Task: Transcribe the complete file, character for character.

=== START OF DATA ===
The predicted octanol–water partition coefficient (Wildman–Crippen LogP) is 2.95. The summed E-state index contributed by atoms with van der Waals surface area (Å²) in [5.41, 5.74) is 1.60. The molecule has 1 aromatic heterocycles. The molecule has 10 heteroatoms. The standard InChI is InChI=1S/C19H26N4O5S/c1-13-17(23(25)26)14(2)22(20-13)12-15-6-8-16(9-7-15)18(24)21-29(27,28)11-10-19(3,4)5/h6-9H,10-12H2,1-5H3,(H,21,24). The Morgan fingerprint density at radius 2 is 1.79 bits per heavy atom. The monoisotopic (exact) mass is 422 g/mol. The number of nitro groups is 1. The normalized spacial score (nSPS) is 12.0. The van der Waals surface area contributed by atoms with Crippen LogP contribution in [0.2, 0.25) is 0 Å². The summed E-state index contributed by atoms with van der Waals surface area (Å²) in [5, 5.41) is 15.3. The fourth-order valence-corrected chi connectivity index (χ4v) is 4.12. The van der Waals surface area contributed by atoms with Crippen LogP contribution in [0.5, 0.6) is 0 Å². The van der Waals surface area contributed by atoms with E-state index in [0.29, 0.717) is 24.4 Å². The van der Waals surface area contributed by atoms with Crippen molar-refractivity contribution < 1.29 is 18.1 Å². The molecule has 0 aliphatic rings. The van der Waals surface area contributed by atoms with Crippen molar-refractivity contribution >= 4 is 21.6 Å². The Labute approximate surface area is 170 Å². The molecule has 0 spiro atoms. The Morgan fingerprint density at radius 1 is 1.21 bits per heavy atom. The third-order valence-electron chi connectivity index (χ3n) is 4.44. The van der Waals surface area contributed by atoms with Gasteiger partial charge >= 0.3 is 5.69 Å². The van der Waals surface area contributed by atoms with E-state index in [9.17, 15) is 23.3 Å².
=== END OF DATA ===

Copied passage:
The predicted octanol–water partition coefficient (Wildman–Crippen LogP) is 2.95. The summed E-state index contributed by atoms with van der Waals surface area (Å²) in [5.41, 5.74) is 1.60. The molecule has 1 aromatic heterocycles. The molecule has 10 heteroatoms. The standard InChI is InChI=1S/C19H26N4O5S/c1-13-17(23(25)26)14(2)22(20-13)12-15-6-8-16(9-7-15)18(24)21-29(27,28)11-10-19(3,4)5/h6-9H,10-12H2,1-5H3,(H,21,24). The Morgan fingerprint density at radius 2 is 1.79 bits per heavy atom. The monoisotopic (exact) mass is 422 g/mol. The number of nitro groups is 1. The normalized spacial score (nSPS) is 12.0. The van der Waals surface area contributed by atoms with Crippen LogP contribution in [0.2, 0.25) is 0 Å². The summed E-state index contributed by atoms with van der Waals surface area (Å²) in [5, 5.41) is 15.3. The fourth-order valence-corrected chi connectivity index (χ4v) is 4.12. The van der Waals surface area contributed by atoms with Crippen LogP contribution in [0.5, 0.6) is 0 Å². The van der Waals surface area contributed by atoms with E-state index in [0.29, 0.717) is 24.4 Å². The van der Waals surface area contributed by atoms with Crippen molar-refractivity contribution < 1.29 is 18.1 Å². The molecule has 0 aliphatic rings. The van der Waals surface area contributed by atoms with Crippen molar-refractivity contribution >= 4 is 21.6 Å². The Labute approximate surface area is 170 Å². The molecule has 0 spiro atoms. The Morgan fingerprint density at radius 1 is 1.21 bits per heavy atom. The third-order valence-electron chi connectivity index (χ3n) is 4.44. The van der Waals surface area contributed by atoms with Gasteiger partial charge >= 0.3 is 5.69 Å². The van der Waals surface area contributed by atoms with E-state index in [9.17, 15) is 23.3 Å².